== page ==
Democratic hopefuls Maria Cantwell, Derek Kilmer tour Port Angeles, Port Townsend
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Charlie Bermant/Peninsula Daily News
U.S. Sen. Maria Cantwell speaks at a campaign rally Tuesday as state Sen. Derek Kilmer, who is seeking to replace Rep. Norm Dicks, looks on.

By Charlie Bermant
Peninsula Daily News

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PORT TOWNSEND — One week before Tuesday's general election, the Democratic Party hosted a bus tour of towns including Port Townsend and Port Angeles that featured a sitting U.S. senator and a congressional hopeful.

“This is all about jobs,” said Sen. Maria Cantwell, D-Mountlake Terrace, during a rally at the Dream City Cafe just south of Port Townsend on Tuesday morning.

“We need to continue the steps that will continue to grow our economy.

“We are at a turning point with the aerospace industry, which will need thousands of jobs over the next few years, and if we don't train and skill workers in preparation for those jobs, we will lose them to other countries,” Cantwell said.

Jobs, economy

About 150 people squeezed into the small restaurant to hear Cantwell and state Sen. Derek Kilmer, D-Gig Harbor — who seeks to replace longtime 6th Congressional District Rep. Norm Dicks — speak about jobs and the economy.

Cantwell is opposed in her bid for a third six-year term by state Sen. Michael Baumgartner, 36, a Republican from Spokane.

Kilmer is opposed by Bill Driscoll, 50, a Gulf War veteran and Tacoma businessman.

The Port Townsend stop was preceded by a rally at the Clallam County Democratic headquarters in Port Angeles that was attended by more than 135 people, according to Kilmer staffer Matthew Randazzo, who is on a leave of absence as chairman of the county Democratic Party.

After leaving Port Townsend, the bus traveled to a larger rally in Bremerton that added U.S. Sen. Patty Murray, gubernatorial candidate Jay Inslee and Dicks, who endorsed Kilmer after he announced he is retiring after 18 terms in office.

Inslee is opposed by Republican Rob McKenna, 50, who is finishing his second term as state attorney general.

Cantwell, 54, was first elected to the Senate in 2000.

Kilmer, 38, was elected as a state representative in 2004 and a senator in 2006, and is in his second term in the Senate.

While each candidate asked for support of their own campaigns, they touted the accomplishments of the others.

“Maria Cantwell gets it. She makes sure that we are taking care of the needs of the small businesses on Main Street while holding accountable those on Wall Street,” Kilmer said.

“She is fighting for clean energy because it is how we keep costs down, and she recognizes that we don't have to choose between jobs and the environment.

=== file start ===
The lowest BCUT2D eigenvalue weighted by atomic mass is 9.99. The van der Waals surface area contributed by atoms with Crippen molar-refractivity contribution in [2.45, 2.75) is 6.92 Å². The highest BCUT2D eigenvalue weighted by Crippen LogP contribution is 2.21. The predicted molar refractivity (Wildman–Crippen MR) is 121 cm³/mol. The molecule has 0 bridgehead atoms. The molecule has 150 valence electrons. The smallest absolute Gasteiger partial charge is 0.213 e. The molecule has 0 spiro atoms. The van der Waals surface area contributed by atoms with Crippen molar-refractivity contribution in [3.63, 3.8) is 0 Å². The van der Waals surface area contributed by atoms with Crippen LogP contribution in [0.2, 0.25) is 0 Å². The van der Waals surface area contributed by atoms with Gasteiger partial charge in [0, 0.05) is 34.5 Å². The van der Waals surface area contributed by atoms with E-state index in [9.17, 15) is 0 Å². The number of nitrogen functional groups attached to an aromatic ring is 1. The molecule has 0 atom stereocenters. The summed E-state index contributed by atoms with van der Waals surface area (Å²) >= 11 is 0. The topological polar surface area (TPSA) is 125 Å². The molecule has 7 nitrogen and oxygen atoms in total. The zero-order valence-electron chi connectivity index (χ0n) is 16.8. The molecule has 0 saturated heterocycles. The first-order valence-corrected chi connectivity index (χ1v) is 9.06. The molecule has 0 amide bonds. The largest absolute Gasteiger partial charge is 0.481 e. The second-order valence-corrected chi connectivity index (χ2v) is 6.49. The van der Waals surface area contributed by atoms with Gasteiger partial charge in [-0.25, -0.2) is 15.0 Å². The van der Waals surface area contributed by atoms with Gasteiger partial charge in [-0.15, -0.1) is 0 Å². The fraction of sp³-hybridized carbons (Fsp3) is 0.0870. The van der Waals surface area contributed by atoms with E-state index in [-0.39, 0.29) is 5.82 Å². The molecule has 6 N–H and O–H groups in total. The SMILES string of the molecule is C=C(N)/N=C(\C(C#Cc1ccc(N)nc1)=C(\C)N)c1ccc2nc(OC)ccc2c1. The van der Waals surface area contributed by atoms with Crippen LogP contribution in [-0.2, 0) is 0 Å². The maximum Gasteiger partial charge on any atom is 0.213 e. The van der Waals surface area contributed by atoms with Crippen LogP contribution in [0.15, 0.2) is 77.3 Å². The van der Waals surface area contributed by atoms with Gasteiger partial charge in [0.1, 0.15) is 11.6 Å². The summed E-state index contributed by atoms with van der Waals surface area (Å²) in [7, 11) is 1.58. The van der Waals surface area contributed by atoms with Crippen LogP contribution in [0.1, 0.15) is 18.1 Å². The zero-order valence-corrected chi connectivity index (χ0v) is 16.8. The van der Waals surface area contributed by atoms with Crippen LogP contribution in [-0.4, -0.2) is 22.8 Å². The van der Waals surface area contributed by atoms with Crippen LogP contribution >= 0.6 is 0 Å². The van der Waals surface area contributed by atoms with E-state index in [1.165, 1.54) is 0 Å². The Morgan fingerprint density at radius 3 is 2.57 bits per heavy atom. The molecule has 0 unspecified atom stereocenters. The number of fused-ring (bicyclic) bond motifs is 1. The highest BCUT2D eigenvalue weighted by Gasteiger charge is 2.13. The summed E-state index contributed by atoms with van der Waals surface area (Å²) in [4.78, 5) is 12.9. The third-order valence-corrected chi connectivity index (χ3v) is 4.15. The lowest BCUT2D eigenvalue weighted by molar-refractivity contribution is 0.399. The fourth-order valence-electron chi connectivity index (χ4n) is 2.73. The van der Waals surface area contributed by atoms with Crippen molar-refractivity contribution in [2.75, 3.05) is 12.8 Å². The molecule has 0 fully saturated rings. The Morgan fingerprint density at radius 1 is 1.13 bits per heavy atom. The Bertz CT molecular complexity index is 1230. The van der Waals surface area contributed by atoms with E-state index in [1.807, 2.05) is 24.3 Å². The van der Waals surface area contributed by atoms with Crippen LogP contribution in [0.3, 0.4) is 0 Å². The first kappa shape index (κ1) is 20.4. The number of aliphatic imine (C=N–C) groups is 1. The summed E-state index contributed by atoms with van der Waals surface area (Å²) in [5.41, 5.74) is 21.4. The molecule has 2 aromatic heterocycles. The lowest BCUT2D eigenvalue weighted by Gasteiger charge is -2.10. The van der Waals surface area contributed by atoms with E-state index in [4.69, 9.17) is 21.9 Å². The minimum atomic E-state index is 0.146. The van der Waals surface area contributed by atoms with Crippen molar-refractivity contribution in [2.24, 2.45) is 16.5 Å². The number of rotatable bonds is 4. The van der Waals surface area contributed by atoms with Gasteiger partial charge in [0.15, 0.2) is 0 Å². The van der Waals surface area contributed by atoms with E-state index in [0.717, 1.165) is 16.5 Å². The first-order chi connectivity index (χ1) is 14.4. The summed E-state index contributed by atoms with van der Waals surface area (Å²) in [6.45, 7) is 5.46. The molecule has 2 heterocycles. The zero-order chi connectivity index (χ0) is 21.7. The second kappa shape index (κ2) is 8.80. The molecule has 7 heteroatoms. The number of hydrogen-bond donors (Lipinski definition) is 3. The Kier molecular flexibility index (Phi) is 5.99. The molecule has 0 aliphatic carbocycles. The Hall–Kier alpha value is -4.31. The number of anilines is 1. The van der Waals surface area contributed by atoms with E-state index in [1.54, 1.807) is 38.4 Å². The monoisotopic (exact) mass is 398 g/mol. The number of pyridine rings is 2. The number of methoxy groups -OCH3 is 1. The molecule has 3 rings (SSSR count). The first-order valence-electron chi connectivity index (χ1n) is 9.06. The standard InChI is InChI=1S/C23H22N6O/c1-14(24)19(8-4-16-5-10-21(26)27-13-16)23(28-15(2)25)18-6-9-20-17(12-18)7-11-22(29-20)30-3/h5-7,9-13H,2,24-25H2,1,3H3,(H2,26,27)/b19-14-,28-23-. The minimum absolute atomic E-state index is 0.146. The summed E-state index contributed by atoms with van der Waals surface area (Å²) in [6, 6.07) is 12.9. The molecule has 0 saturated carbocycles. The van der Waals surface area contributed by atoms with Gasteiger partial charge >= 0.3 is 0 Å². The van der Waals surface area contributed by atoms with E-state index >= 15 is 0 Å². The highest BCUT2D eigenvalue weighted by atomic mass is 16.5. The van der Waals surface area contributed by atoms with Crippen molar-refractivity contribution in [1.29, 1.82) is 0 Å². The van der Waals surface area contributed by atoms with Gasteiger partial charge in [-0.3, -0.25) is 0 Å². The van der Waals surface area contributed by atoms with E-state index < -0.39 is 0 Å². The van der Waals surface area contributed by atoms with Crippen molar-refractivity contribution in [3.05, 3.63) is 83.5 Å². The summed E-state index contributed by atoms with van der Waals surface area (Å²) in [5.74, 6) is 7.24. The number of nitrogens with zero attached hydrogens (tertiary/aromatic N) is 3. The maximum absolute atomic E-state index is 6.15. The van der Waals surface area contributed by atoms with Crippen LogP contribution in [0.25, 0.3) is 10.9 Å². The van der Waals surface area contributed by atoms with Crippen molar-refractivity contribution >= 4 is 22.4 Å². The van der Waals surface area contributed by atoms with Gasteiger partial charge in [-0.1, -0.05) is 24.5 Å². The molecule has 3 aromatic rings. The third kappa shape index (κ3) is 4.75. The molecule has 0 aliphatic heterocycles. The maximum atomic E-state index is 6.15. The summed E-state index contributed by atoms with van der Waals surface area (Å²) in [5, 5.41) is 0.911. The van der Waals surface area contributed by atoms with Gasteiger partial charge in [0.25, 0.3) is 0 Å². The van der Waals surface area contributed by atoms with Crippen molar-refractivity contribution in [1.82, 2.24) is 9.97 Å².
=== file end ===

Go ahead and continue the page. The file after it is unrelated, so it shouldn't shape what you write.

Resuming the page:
“She knows that we can still grow jobs while we protect the planet.”

'A new world'

Said Cantwell: “John F. Kennedy said that it was time for new leadership and a new world to be won.

“I believe that he was somehow talking about Derek Kilmer, who has an understanding in his DNA about how hard the economy on the Olympic Peninsula has been.”

As this was a political rally, every story led to a call to action: to vote for Democrats and get out the vote.

Cantwell noted that Port Townsend had a “lot of famous people,” citing astronaut John Fabian and mountaineer Jim Whittaker, who were both in attendance.

“We have an astronaut here and someone who has been at the highest point in the world, and now we need to put Derek Kilmer on the summit of the Peninsula and send him to Congress,” she said.

Said Kilmer: “I've heard time after time how people don't want our top export to be our kids.

“This goes beyond providing tax cuts for the wealthiest Americans. It means fighting for small businesses and making sure they have the capital to grow jobs in the United States of America again,” he said.

“It's time that we provide for young people, which is why I am running and why I do what I do, working in the economic development field,” Kilmer said.

After the rally, Cantwell expressed hope that the next Congress and a second term with Barack Obama as president would be more productive, but she said she would work with Mitt Romney if he is elected president.

“We shouldn't have to fight so hard for the programs that help us to pay down the deficit,” she said.

“I hope we can keep control of the Senate as a repudiation that they have gone too far to the right and they are trying to be obstructionists.

“I don't think that compromise is a bad word, and I will work with whoever is there.”

She said Initiative 502, which would legalize marijuana in Washington state, was flawed with regard to its medical use but said if the measure passes, she would work to resolve conflicts between state and federal law.

“If the initiative passes, I will support it and will work out legislation to smooth out any differences,” she said.

“I will make every effort to support the state's interest in D.C.”


Jefferson County Reporter Charlie Bermant can be reached at 360-385-2335 or at

Last modified: October 30. 2012 7:25PM
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